Health Beat: Concave chest in teens

Health Beat: Concave chest in teens

MIAMI - Just last year, even yoga was too exhausting for Thomas Luongo.

"I couldn't do any strenuous activity because you could see my heart beating through my skin," said Luongo, who suffered from pectus excavatum, or concave chest.

Luongo's chest was sinking in, pressing on his lungs and his heart, and zapping his energy and his confidence.

"People would be like, 'Oh, I can eat cereal out of your chest,'" Luongo recalled.

Pediatric surgeon Cathy Burnweit used a metal bar to remodel Luongo's chest.

"It's basically putting a metal bar under the sternum and it remodels the sternum, much like braces," said Burnweit, chief of pediatric surgery, Miami Children's Hospital.

Doctors cut a small incision on both sides of Luongo's chest. The bar was tunneled under his skin, underneath the breast bone, and then rotated, and the breast bone was pushed out.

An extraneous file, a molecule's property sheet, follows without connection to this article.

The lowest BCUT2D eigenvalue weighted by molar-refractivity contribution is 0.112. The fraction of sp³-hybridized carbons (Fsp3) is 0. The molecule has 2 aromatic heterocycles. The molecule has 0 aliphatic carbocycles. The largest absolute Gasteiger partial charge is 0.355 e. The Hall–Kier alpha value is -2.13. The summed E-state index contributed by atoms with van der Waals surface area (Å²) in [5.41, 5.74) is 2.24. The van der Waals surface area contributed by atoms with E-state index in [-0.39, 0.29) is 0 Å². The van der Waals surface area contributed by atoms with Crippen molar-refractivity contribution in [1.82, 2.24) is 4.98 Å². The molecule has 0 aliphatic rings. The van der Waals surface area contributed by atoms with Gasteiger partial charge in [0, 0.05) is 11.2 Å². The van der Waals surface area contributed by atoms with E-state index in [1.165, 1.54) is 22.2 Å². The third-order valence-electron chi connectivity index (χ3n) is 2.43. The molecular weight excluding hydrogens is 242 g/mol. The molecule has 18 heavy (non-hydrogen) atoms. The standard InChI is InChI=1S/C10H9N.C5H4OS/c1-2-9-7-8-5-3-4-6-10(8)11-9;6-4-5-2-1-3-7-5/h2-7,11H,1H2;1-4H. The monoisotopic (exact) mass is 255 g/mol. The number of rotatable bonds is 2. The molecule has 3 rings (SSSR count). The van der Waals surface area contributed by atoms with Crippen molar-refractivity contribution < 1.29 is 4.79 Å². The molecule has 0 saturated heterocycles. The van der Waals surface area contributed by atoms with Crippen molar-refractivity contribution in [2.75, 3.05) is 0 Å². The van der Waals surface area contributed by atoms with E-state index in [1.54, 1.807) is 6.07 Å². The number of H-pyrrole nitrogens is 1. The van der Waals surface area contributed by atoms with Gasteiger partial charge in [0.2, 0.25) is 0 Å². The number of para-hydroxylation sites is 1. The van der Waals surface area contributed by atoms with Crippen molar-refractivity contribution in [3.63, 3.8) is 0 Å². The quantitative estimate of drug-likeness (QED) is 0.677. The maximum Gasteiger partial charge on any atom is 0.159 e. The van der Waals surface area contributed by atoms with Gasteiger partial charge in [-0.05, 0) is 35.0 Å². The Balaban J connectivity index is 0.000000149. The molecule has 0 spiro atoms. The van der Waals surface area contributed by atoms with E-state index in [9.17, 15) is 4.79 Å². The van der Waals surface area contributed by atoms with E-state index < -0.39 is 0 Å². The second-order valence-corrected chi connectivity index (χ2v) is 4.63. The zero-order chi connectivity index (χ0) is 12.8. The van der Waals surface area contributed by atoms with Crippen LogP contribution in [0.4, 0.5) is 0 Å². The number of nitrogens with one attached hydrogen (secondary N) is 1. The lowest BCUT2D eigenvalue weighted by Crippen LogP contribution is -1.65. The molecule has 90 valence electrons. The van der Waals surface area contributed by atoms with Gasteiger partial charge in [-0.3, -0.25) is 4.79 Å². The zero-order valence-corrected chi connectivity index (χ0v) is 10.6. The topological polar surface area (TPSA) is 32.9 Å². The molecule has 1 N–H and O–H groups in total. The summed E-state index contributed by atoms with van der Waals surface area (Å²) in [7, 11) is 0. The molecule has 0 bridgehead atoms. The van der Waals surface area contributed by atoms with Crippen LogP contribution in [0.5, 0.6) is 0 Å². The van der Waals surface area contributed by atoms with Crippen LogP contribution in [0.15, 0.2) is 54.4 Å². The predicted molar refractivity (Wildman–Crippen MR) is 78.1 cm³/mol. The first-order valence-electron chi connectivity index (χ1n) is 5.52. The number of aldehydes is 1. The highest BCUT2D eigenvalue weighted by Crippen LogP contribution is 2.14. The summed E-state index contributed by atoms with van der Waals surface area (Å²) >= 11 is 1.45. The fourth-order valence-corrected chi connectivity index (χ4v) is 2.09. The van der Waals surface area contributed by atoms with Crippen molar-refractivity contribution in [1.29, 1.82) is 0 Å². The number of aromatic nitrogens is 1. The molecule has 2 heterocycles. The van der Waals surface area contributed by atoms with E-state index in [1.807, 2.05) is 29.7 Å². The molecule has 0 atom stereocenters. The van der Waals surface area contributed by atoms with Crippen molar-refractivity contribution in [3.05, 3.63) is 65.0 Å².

"We usually do the procedure as the child enters puberty, and so they go through their growth spurt with the bar in place," Burnweit explained.

The chest will remodel over the course of three to four years. Before the surgery, doctors had to perform open chest surgery, remove the cartilages, break the sternum and then let the bones re-heal. The recovery time was months.

With the bar procedure, Luongo was able to leave in five days and was back to daily activities in just one month.

"I feel a lot better [and] I feel healthier," Luongo said. "I've gained weight and I feel better about myself."

Burnweit said the bar is taken out in three to four years. A smaller number of kids suffer from a condition called pectus carinatum, or pigeon chest, where the chest bulges out. It is easily treated with a brace.

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